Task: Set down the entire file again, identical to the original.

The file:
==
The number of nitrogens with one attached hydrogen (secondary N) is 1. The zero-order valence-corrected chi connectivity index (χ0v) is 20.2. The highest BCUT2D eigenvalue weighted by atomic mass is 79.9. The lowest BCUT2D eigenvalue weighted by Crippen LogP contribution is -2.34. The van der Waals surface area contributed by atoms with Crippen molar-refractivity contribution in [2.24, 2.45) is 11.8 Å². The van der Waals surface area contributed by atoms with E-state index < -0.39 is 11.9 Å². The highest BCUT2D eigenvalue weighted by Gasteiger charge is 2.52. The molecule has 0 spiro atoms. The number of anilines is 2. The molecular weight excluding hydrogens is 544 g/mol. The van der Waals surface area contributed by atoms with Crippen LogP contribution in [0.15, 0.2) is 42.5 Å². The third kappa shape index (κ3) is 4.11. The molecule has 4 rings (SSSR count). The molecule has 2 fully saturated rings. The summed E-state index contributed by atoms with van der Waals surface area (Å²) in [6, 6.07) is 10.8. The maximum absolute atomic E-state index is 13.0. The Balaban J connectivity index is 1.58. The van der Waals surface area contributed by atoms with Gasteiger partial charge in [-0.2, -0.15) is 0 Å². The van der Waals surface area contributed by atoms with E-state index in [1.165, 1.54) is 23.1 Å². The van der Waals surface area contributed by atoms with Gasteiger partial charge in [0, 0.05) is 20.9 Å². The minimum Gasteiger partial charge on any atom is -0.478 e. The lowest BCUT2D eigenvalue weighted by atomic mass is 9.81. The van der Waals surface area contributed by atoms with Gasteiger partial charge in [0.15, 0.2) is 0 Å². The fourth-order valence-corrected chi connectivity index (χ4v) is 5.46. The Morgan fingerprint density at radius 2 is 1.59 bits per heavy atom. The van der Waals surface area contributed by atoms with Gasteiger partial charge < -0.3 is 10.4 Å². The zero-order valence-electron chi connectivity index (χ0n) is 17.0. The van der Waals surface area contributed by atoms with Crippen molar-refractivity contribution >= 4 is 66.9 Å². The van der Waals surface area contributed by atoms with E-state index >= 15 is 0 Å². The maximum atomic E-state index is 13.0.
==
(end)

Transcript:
The number of nitrogens with one attached hydrogen (secondary N) is 1. The zero-order valence-corrected chi connectivity index (χ0v) is 20.2. The highest BCUT2D eigenvalue weighted by atomic mass is 79.9. The lowest BCUT2D eigenvalue weighted by Crippen LogP contribution is -2.34. The van der Waals surface area contributed by atoms with Crippen molar-refractivity contribution in [2.24, 2.45) is 11.8 Å². The van der Waals surface area contributed by atoms with E-state index < -0.39 is 11.9 Å². The highest BCUT2D eigenvalue weighted by Gasteiger charge is 2.52. The molecule has 0 spiro atoms. The number of anilines is 2. The molecular weight excluding hydrogens is 544 g/mol. The van der Waals surface area contributed by atoms with Crippen LogP contribution in [0.15, 0.2) is 42.5 Å². The third kappa shape index (κ3) is 4.11. The molecule has 4 rings (SSSR count). The molecule has 2 fully saturated rings. The summed E-state index contributed by atoms with van der Waals surface area (Å²) in [6, 6.07) is 10.8. The maximum absolute atomic E-state index is 13.0. The Balaban J connectivity index is 1.58. The van der Waals surface area contributed by atoms with Gasteiger partial charge in [-0.2, -0.15) is 0 Å². The van der Waals surface area contributed by atoms with E-state index in [1.165, 1.54) is 23.1 Å². The van der Waals surface area contributed by atoms with Gasteiger partial charge in [0, 0.05) is 20.9 Å². The minimum Gasteiger partial charge on any atom is -0.478 e. The lowest BCUT2D eigenvalue weighted by atomic mass is 9.81. The van der Waals surface area contributed by atoms with Gasteiger partial charge in [0.15, 0.2) is 0 Å². The fourth-order valence-corrected chi connectivity index (χ4v) is 5.46. The Morgan fingerprint density at radius 2 is 1.59 bits per heavy atom. The van der Waals surface area contributed by atoms with Gasteiger partial charge < -0.3 is 10.4 Å². The zero-order valence-electron chi connectivity index (χ0n) is 17.0. The van der Waals surface area contributed by atoms with Crippen molar-refractivity contribution >= 4 is 66.9 Å². The van der Waals surface area contributed by atoms with E-state index >= 15 is 0 Å². The maximum atomic E-state index is 13.0.